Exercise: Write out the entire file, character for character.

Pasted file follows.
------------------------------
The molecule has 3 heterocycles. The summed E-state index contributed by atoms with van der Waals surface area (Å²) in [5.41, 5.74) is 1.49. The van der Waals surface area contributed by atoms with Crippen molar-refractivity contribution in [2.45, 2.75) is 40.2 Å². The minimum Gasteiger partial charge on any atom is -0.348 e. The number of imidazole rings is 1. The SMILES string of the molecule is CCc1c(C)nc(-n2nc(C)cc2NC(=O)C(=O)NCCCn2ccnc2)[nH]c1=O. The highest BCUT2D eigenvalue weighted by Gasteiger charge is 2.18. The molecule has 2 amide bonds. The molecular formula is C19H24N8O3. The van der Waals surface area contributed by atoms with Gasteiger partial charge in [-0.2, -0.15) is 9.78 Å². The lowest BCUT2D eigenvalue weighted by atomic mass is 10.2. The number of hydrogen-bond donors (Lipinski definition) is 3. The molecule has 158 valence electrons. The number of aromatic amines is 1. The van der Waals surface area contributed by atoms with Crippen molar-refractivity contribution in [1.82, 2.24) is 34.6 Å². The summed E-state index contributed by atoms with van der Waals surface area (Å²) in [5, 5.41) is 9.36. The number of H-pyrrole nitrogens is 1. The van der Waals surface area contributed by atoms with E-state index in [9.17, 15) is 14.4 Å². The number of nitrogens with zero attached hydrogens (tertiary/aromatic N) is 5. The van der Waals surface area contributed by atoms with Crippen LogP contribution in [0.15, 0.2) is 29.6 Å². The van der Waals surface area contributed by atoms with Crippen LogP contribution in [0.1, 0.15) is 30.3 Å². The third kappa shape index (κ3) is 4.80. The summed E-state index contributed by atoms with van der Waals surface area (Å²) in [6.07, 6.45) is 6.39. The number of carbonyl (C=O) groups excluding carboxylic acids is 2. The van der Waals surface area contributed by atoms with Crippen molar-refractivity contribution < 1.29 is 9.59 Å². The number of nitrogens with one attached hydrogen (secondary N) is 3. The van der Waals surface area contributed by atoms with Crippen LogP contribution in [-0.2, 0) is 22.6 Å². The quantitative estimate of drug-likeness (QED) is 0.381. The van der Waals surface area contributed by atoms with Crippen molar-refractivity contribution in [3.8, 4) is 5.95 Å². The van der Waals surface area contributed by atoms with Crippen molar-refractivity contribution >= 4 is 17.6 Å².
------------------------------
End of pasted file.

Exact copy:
The molecule has 3 heterocycles. The summed E-state index contributed by atoms with van der Waals surface area (Å²) in [5.41, 5.74) is 1.49. The van der Waals surface area contributed by atoms with Crippen molar-refractivity contribution in [2.45, 2.75) is 40.2 Å². The minimum Gasteiger partial charge on any atom is -0.348 e. The number of imidazole rings is 1. The SMILES string of the molecule is CCc1c(C)nc(-n2nc(C)cc2NC(=O)C(=O)NCCCn2ccnc2)[nH]c1=O. The highest BCUT2D eigenvalue weighted by Gasteiger charge is 2.18. The molecule has 2 amide bonds. The molecular formula is C19H24N8O3. The van der Waals surface area contributed by atoms with Gasteiger partial charge in [-0.2, -0.15) is 9.78 Å². The lowest BCUT2D eigenvalue weighted by atomic mass is 10.2. The number of hydrogen-bond donors (Lipinski definition) is 3. The molecule has 158 valence electrons. The number of aromatic amines is 1. The van der Waals surface area contributed by atoms with Crippen molar-refractivity contribution in [1.82, 2.24) is 34.6 Å². The summed E-state index contributed by atoms with van der Waals surface area (Å²) in [5, 5.41) is 9.36. The number of H-pyrrole nitrogens is 1. The van der Waals surface area contributed by atoms with E-state index in [9.17, 15) is 14.4 Å². The number of nitrogens with zero attached hydrogens (tertiary/aromatic N) is 5. The van der Waals surface area contributed by atoms with Crippen LogP contribution in [0.15, 0.2) is 29.6 Å². The van der Waals surface area contributed by atoms with Crippen LogP contribution in [0.1, 0.15) is 30.3 Å². The third kappa shape index (κ3) is 4.80. The summed E-state index contributed by atoms with van der Waals surface area (Å²) in [6.07, 6.45) is 6.39. The number of carbonyl (C=O) groups excluding carboxylic acids is 2. The van der Waals surface area contributed by atoms with Crippen molar-refractivity contribution < 1.29 is 9.59 Å². The number of nitrogens with one attached hydrogen (secondary N) is 3. The van der Waals surface area contributed by atoms with Crippen LogP contribution in [-0.2, 0) is 22.6 Å². The quantitative estimate of drug-likeness (QED) is 0.381. The van der Waals surface area contributed by atoms with Crippen molar-refractivity contribution in [3.8, 4) is 5.95 Å². The van der Waals surface area contributed by atoms with Crippen molar-refractivity contribution >= 4 is 17.6 Å².